As for books, I think my Best Book of 2010 (that, shockingly enough, came out in 2010) would absolutely be Johannes Cabal the Detective by Jonathan L. Howard. I also read the first in the series in 2010, Johannes Cabal the Necromancer, which was great—but I think Detective blows it out of the water. I actually participated in an inquisition of Herr Cabal around the time the book came out, which was a lot of fun, but the book stands on its own. It’s tremendous.

Also of note, I read Imaro by Charles Saunders in 2010, and that rocked my world, as did Elric of Melnibone and its sequel Sailor on the Seas of Fate. I also read Flora Segunda, which I loved, and a bunch of other stuff but I rearranged my books (read: put them on top of the bookshelf because I ran out of space) and now I can’t remember what I read this year. I’ll keep better notes in 2011.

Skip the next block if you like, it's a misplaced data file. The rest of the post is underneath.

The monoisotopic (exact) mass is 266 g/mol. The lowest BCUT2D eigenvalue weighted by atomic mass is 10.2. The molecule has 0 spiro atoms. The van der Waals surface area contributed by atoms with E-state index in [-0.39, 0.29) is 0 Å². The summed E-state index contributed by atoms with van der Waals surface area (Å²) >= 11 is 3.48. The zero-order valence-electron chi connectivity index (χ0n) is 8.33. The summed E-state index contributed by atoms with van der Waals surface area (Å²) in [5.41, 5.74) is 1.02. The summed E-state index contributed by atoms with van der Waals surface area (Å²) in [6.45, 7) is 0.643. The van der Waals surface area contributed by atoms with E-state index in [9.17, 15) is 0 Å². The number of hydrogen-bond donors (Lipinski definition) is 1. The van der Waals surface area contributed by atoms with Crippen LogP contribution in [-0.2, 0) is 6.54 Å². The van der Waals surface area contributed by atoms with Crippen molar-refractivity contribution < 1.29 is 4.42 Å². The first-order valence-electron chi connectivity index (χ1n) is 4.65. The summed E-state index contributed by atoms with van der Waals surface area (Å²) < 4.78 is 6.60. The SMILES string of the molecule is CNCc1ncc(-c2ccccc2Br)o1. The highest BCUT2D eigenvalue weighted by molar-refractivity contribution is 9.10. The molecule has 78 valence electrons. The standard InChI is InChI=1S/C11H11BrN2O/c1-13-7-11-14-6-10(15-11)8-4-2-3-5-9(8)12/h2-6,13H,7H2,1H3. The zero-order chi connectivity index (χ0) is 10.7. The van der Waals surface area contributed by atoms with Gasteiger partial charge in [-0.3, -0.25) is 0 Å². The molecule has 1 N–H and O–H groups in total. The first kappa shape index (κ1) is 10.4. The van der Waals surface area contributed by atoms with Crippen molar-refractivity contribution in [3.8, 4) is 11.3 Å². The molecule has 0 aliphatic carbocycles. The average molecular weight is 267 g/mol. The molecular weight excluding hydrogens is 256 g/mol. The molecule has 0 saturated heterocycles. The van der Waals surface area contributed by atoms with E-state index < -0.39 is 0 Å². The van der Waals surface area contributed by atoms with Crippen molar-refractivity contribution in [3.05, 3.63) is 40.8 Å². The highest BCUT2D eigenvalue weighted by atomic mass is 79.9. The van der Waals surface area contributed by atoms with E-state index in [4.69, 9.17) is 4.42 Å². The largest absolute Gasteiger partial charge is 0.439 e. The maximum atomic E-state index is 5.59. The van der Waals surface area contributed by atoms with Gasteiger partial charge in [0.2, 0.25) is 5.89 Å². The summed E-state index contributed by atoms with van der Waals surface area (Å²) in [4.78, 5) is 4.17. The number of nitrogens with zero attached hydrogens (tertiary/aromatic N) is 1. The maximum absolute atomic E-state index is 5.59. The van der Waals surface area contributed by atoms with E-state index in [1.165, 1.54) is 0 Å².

I don’t ever listen to albums as they come out (I suck at keeping up with music) but omfg, Cee Lo Green’s The Ladykiller has been making doing the dishes actually fun.

And to round this out, as a gamer, motherfucking Cataclysm, nerds!

So that’s a year in review. I’m certainly neglecting things, like awesome new friendships made at World Fantasy and elsewhere, novels beta-read for my friends, things of note I’ll probably edit in later, and other stuff I’ve done/thought about/enjoyed/whatever (like, say, the fact that I actually typed THE END at the end of two manuscripts this year, but one will never-ever see the light of day), but I have to go to the bank to get quarters. It’s the first laundry day of 2011! Woo!